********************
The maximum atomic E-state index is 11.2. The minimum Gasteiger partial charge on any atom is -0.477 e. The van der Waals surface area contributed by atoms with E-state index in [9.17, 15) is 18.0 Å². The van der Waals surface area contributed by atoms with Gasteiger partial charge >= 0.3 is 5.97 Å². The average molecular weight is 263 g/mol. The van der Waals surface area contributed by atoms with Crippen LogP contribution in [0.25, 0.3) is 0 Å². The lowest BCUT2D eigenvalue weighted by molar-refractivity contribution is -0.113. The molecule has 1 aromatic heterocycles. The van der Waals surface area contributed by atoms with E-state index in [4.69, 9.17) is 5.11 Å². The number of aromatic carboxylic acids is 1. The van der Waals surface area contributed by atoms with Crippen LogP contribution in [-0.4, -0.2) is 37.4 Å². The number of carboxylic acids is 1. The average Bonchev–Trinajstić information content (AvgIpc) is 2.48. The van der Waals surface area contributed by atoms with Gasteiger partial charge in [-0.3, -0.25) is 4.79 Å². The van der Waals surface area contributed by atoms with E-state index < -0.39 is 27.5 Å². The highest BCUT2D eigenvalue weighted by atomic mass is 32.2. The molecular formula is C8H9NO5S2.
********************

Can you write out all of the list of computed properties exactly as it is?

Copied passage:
The maximum atomic E-state index is 11.2. The minimum Gasteiger partial charge on any atom is -0.477 e. The van der Waals surface area contributed by atoms with E-state index in [9.17, 15) is 18.0 Å². The van der Waals surface area contributed by atoms with Gasteiger partial charge >= 0.3 is 5.97 Å². The average molecular weight is 263 g/mol. The van der Waals surface area contributed by atoms with Crippen LogP contribution in [0.25, 0.3) is 0 Å². The lowest BCUT2D eigenvalue weighted by molar-refractivity contribution is -0.113. The molecule has 1 aromatic heterocycles. The van der Waals surface area contributed by atoms with E-state index in [4.69, 9.17) is 5.11 Å². The number of aromatic carboxylic acids is 1. The van der Waals surface area contributed by atoms with Crippen LogP contribution in [-0.4, -0.2) is 37.4 Å². The number of carboxylic acids is 1. The average Bonchev–Trinajstić information content (AvgIpc) is 2.48. The van der Waals surface area contributed by atoms with Gasteiger partial charge in [-0.3, -0.25) is 4.79 Å². The van der Waals surface area contributed by atoms with E-state index < -0.39 is 27.5 Å². The highest BCUT2D eigenvalue weighted by atomic mass is 32.2. The molecular formula is C8H9NO5S2.